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Kids get to re-enact Apollo 11 moon landing

Moon landing re-enactment
A Lego Mindstorms robot, with a plastic astronaut strapped to the front, approaches a toy lunar lander during an Apollo moon mission re-enactment. (University of Washington Photo / Dennis Wise)

Fifty years after the first Apollo moon landing, students from across the country will get a chance to re-enact the feat with drones and robots, thanks to an educational challenge orchestrated by NASA and the University of Washington’s Northwest Earth and Space Sciences Pipeline.

The event — known as the Apollo 50 Next Giant Leap Student Challenge, or ANGLeS Challenge for short — got its official kickoff today at Kent-Meridian High School in Kent, Wash.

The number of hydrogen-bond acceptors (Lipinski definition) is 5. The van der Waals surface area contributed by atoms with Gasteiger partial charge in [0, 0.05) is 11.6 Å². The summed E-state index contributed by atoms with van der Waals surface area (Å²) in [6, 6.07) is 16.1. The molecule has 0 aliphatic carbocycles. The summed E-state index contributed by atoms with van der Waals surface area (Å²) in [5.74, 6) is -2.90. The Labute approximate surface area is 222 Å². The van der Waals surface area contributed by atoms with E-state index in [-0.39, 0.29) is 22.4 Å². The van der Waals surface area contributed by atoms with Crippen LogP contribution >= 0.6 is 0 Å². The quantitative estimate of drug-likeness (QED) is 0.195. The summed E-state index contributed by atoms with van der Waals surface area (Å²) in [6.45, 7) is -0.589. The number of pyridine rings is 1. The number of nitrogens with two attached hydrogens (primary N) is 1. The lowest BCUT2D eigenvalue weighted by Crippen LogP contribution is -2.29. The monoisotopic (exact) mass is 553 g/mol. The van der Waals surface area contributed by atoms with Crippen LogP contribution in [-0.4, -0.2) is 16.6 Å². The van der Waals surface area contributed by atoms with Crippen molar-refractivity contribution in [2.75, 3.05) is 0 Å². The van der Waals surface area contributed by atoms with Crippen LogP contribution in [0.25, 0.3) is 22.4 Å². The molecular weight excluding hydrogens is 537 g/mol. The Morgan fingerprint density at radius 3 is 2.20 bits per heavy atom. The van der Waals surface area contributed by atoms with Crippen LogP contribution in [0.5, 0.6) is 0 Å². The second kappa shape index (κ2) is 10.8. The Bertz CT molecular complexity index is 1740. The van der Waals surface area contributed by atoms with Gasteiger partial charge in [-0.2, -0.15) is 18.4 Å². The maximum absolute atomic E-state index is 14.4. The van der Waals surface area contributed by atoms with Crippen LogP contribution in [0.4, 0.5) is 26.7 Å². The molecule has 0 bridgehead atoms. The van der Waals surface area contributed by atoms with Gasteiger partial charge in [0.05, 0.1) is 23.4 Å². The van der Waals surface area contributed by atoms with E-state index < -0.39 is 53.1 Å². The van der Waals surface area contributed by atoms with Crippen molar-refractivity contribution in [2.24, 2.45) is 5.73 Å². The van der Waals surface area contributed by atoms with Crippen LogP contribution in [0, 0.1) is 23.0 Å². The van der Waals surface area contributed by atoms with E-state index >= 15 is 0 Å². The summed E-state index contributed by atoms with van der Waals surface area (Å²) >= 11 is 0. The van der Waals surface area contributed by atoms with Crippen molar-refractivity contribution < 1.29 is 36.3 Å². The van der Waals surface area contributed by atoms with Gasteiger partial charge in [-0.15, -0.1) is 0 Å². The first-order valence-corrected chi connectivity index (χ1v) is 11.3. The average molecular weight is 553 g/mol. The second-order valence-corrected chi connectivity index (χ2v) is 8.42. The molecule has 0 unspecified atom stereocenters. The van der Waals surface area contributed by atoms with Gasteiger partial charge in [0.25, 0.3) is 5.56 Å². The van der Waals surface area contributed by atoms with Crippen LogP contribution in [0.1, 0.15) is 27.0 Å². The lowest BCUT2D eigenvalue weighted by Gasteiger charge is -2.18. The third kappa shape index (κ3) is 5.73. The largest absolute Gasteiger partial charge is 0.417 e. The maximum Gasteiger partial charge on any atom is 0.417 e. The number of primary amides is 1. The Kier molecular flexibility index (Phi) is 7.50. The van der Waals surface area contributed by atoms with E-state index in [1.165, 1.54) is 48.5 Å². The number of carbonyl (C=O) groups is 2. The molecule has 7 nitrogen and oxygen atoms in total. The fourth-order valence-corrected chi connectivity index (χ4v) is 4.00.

“This is a truly interdisciplinary challenge, involving computer programming, robotics, remote sensing and design,” Robert Winglee, who’s the director of the Northwest Earth and Space Sciences Pipeline as well as a UW professor of Earth and space sciences, said in a news release.

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By Alan Boyle

Mastermind of Cosmic Log, contributing editor at GeekWire, author of "The Case for Pluto: How a Little Planet Made a Big Difference," president of the Council for the Advancement of Science Writing. Check out "About Alan Boyle" for more fun facts.

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